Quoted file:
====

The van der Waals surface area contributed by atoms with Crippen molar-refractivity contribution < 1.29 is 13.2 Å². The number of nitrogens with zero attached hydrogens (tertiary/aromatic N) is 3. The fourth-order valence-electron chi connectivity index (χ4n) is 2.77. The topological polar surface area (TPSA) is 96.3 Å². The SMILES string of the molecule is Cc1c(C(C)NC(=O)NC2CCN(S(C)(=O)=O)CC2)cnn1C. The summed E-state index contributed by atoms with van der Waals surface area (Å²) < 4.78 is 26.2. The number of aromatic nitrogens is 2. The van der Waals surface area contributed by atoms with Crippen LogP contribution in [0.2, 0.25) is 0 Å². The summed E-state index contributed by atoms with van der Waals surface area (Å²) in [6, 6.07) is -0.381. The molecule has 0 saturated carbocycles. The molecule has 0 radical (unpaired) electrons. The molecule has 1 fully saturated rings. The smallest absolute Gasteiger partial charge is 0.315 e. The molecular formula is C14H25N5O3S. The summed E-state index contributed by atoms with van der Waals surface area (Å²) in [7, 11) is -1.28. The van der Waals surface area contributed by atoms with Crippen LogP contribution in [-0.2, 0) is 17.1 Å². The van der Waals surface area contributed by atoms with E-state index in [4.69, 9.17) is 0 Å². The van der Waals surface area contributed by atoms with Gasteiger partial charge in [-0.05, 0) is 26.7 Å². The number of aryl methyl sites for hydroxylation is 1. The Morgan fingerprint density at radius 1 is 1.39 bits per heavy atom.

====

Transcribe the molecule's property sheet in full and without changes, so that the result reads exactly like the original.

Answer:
The van der Waals surface area contributed by atoms with Crippen molar-refractivity contribution < 1.29 is 13.2 Å². The number of nitrogens with zero attached hydrogens (tertiary/aromatic N) is 3. The fourth-order valence-electron chi connectivity index (χ4n) is 2.77. The topological polar surface area (TPSA) is 96.3 Å². The SMILES string of the molecule is Cc1c(C(C)NC(=O)NC2CCN(S(C)(=O)=O)CC2)cnn1C. The summed E-state index contributed by atoms with van der Waals surface area (Å²) < 4.78 is 26.2. The number of aromatic nitrogens is 2. The van der Waals surface area contributed by atoms with Crippen LogP contribution in [0.2, 0.25) is 0 Å². The summed E-state index contributed by atoms with van der Waals surface area (Å²) in [6, 6.07) is -0.381. The molecule has 0 saturated carbocycles. The molecule has 0 radical (unpaired) electrons. The molecule has 1 fully saturated rings. The smallest absolute Gasteiger partial charge is 0.315 e. The molecular formula is C14H25N5O3S. The summed E-state index contributed by atoms with van der Waals surface area (Å²) in [7, 11) is -1.28. The van der Waals surface area contributed by atoms with Crippen LogP contribution in [-0.2, 0) is 17.1 Å². The van der Waals surface area contributed by atoms with E-state index in [4.69, 9.17) is 0 Å². The van der Waals surface area contributed by atoms with Gasteiger partial charge in [-0.05, 0) is 26.7 Å². The number of aryl methyl sites for hydroxylation is 1. The Morgan fingerprint density at radius 1 is 1.39 bits per heavy atom.